In this study, SLNB was performed in four patients, and ALND was performed in seven patients. None of the patients who underwent SLNB had lymph node metastasis. The patients with positive lymph nodes were those who had EPC associated with invasive carcinoma. These results were consistent with those of previous studies, which reported that positive lymph nodes are mostly related to invasive components . Although lymph node metastasis is well recognized, it has been rarely reported in patients with pure EPC. Lymph node micrometastases were reported in two patients with pure EPC in a previous study . The tumors in both patients were larger than 4 cm in diameter. Nodal involvement tended to be seen with larger tumors. Although the authors noted that occult breast cancer outside of EPC could not be ruled out, diagnosis of pure EPC without axillary lymph node evaluation is still not prudent. Wong et al.  examined sentinel lymph node metastases in patients with different breast cancer histologic subtypes. They found axillary metastases in 7% of patients with papillary cancer and in 8% of patients with DCIS with microinvasion. In view of the current recommendation for the treatment of EPC in accordance with DCIS and because many authors suggest that EPC is a specific form between DCIS and invasive cancer, SLNB is recommended for patients with this disease.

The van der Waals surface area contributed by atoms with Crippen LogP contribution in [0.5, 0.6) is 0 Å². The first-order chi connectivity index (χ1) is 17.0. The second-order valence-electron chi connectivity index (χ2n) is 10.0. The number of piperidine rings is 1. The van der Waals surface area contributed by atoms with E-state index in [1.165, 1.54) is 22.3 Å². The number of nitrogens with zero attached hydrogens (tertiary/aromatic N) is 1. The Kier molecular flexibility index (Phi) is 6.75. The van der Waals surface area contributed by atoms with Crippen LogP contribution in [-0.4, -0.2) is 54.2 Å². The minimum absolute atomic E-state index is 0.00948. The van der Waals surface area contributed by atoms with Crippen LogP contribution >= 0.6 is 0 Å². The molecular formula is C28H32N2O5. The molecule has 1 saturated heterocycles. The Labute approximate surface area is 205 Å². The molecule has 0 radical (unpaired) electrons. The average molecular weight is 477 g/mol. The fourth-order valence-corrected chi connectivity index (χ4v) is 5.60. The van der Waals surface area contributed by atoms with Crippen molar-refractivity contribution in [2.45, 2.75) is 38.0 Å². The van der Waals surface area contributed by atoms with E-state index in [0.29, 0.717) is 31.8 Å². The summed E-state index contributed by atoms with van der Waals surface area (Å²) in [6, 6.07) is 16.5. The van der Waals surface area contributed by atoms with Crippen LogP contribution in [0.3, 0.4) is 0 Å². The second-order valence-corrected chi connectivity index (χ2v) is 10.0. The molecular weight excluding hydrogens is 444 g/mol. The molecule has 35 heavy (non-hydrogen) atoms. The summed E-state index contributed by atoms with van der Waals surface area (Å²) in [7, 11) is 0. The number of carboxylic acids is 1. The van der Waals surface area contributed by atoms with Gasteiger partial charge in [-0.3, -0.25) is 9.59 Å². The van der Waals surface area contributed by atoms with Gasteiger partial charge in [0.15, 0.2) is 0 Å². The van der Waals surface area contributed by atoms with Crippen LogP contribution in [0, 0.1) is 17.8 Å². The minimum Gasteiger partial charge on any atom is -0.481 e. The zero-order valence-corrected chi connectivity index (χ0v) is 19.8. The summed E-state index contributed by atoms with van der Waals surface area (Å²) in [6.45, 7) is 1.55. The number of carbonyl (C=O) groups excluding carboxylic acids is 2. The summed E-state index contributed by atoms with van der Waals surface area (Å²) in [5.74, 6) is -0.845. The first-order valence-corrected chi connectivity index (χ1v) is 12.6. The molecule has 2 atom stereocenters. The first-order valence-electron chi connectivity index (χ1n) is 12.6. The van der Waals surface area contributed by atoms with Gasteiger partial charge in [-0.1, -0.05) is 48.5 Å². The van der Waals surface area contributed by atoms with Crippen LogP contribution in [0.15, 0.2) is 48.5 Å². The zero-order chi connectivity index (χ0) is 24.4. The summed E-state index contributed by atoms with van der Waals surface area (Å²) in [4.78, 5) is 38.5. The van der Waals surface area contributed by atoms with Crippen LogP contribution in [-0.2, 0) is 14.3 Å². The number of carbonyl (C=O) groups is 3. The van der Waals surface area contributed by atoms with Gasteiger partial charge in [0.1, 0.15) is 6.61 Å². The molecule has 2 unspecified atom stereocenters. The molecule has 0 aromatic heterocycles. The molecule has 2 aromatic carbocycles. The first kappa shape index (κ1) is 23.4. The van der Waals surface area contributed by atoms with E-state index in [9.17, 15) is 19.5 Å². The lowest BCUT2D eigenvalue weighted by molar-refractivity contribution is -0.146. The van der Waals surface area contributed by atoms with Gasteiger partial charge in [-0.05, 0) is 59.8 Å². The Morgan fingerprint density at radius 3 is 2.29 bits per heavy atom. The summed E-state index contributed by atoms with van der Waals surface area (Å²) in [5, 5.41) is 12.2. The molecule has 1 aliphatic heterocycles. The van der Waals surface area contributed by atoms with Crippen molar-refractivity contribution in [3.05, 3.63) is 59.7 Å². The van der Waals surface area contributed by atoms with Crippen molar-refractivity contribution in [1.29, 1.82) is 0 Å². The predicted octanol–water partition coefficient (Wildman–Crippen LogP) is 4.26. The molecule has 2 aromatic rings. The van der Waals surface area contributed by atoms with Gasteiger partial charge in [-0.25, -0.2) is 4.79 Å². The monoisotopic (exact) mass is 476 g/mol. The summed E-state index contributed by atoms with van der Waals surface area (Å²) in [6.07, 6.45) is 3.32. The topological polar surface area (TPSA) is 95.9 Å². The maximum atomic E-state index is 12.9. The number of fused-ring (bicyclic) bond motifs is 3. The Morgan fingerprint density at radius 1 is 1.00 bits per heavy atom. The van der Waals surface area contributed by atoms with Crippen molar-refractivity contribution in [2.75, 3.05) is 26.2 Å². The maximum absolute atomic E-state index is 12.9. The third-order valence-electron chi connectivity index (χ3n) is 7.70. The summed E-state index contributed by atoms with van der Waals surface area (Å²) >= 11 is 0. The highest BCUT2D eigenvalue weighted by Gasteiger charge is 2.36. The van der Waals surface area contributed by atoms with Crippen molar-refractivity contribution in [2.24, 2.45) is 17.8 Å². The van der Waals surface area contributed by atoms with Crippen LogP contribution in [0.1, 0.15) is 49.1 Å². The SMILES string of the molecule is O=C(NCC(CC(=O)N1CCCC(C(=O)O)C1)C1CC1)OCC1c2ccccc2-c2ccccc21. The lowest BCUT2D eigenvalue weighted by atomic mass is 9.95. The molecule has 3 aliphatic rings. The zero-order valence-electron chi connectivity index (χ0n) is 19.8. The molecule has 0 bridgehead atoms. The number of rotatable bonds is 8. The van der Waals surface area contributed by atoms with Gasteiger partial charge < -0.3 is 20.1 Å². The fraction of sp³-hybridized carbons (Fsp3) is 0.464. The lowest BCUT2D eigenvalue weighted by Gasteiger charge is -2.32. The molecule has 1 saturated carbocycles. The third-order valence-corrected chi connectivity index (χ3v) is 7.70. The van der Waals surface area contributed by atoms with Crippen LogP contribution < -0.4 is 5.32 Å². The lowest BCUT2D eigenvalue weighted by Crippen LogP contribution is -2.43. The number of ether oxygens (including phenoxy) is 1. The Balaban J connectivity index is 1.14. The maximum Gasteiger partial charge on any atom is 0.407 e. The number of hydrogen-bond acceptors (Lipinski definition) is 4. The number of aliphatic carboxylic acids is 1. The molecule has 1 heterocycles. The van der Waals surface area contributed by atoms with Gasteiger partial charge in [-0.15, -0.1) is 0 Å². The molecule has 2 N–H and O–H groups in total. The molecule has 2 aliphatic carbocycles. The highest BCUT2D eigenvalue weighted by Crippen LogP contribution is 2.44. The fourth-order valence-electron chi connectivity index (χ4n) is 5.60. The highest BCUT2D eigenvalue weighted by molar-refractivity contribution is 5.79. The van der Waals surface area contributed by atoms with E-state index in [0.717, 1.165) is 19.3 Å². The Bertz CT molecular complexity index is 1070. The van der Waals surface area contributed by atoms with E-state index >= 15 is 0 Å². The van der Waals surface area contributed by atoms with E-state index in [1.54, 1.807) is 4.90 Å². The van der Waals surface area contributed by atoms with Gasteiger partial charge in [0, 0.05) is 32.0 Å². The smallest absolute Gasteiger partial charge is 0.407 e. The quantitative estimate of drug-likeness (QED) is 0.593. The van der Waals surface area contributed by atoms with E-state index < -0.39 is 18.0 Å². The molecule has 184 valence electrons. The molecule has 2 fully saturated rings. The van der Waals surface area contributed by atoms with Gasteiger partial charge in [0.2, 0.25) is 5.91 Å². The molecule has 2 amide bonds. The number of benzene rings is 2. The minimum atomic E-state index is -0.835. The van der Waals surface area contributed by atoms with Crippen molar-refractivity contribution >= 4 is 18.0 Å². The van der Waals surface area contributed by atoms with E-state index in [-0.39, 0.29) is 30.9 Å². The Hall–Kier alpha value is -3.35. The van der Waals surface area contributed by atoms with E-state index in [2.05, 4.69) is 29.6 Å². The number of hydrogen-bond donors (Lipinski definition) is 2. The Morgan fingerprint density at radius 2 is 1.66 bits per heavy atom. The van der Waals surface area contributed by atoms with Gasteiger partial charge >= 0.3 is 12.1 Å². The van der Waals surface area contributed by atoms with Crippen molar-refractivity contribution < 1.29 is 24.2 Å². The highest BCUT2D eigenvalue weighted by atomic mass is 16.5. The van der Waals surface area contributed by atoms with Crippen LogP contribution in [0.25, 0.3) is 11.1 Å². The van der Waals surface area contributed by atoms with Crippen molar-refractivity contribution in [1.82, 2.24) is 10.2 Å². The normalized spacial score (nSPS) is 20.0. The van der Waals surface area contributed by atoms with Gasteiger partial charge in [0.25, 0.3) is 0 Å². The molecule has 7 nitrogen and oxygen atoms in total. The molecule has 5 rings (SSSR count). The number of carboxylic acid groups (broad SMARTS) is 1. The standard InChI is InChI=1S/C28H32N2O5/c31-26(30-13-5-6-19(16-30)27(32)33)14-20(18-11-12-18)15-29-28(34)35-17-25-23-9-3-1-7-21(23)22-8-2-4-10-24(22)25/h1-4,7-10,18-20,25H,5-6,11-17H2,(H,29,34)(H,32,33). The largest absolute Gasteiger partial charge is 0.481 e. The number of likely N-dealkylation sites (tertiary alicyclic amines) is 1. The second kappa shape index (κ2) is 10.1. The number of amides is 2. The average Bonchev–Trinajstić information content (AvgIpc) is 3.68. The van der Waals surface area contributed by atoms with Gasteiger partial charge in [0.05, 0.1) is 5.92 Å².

Surgical treatment is the primary therapy for this disease. However, the role of adjuvant therapy is unclear. Pathologic studies suggested that EPC tends to be strongly ER/PR positive and HER2 negative , which is the molecular basis of endocrine therapy. EPC associated with invasive cancer or DCIS are candidates for endocrine therapy of young patients with pure EPC . Endocrine treatment is also recommended for patients who are unfit for surgery and those with recurrent disease . A previous study reported that the incidence of recurrence and the likelihood of death in a third of the patients with EPC who underwent radiotherapy were not affected by this therapy . However, the significance of this result was limited by the limited number of cases and the inconsistent criteria for inclusion of radiotherapy they implemented. A SEER Database study retrospectively enrolled 2568 patients. Among the patients, 34.9% received radiation therapy. The survival rate of patients who received radiation therapy improved compared with that of those who did not receive this therapy. This study recommended radiotherapy for patients who choose to have lumpectomy . The effects of radiation and endocrine therapy on patients with EPC remain unknown. We believe that adjuvant therapy is not an overtreatment, and that additional adjuvant therapy is appropriate for EPC that cannot be adequately excised or is associated with DCIS or invasive cancer components.